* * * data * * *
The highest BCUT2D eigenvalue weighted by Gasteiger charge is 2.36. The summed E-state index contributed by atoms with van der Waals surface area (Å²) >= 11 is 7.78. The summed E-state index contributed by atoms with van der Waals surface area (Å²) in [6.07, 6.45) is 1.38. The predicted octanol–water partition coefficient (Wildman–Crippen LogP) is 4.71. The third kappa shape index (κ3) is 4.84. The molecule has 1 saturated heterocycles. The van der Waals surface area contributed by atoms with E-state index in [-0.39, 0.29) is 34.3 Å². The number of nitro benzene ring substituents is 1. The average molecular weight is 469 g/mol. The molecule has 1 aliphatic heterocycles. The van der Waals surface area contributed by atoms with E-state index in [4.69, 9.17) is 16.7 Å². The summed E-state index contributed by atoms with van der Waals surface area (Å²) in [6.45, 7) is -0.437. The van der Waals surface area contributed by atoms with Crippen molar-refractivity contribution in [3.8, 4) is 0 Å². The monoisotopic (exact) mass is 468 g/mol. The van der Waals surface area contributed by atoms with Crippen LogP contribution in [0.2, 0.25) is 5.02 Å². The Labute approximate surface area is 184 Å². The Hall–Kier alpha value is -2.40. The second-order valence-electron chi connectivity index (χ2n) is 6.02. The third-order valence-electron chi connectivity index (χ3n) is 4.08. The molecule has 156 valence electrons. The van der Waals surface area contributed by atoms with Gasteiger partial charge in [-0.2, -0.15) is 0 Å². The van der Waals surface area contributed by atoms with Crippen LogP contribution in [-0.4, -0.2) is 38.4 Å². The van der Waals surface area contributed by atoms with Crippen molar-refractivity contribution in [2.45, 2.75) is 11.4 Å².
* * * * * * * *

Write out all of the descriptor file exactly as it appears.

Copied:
The highest BCUT2D eigenvalue weighted by Gasteiger charge is 2.36. The summed E-state index contributed by atoms with van der Waals surface area (Å²) >= 11 is 7.78. The summed E-state index contributed by atoms with van der Waals surface area (Å²) in [6.07, 6.45) is 1.38. The predicted octanol–water partition coefficient (Wildman–Crippen LogP) is 4.71. The third kappa shape index (κ3) is 4.84. The molecule has 1 saturated heterocycles. The van der Waals surface area contributed by atoms with E-state index in [-0.39, 0.29) is 34.3 Å². The number of nitro benzene ring substituents is 1. The average molecular weight is 469 g/mol. The molecule has 1 aliphatic heterocycles. The van der Waals surface area contributed by atoms with E-state index in [4.69, 9.17) is 16.7 Å². The summed E-state index contributed by atoms with van der Waals surface area (Å²) in [6.45, 7) is -0.437. The van der Waals surface area contributed by atoms with Crippen molar-refractivity contribution in [3.8, 4) is 0 Å². The monoisotopic (exact) mass is 468 g/mol. The van der Waals surface area contributed by atoms with Crippen LogP contribution in [0.2, 0.25) is 5.02 Å². The Labute approximate surface area is 184 Å². The Hall–Kier alpha value is -2.40. The second-order valence-electron chi connectivity index (χ2n) is 6.02. The third-order valence-electron chi connectivity index (χ3n) is 4.08. The molecule has 156 valence electrons. The van der Waals surface area contributed by atoms with Gasteiger partial charge in [-0.2, -0.15) is 0 Å². The van der Waals surface area contributed by atoms with Crippen LogP contribution in [-0.4, -0.2) is 38.4 Å². The van der Waals surface area contributed by atoms with Crippen molar-refractivity contribution in [2.45, 2.75) is 11.4 Å².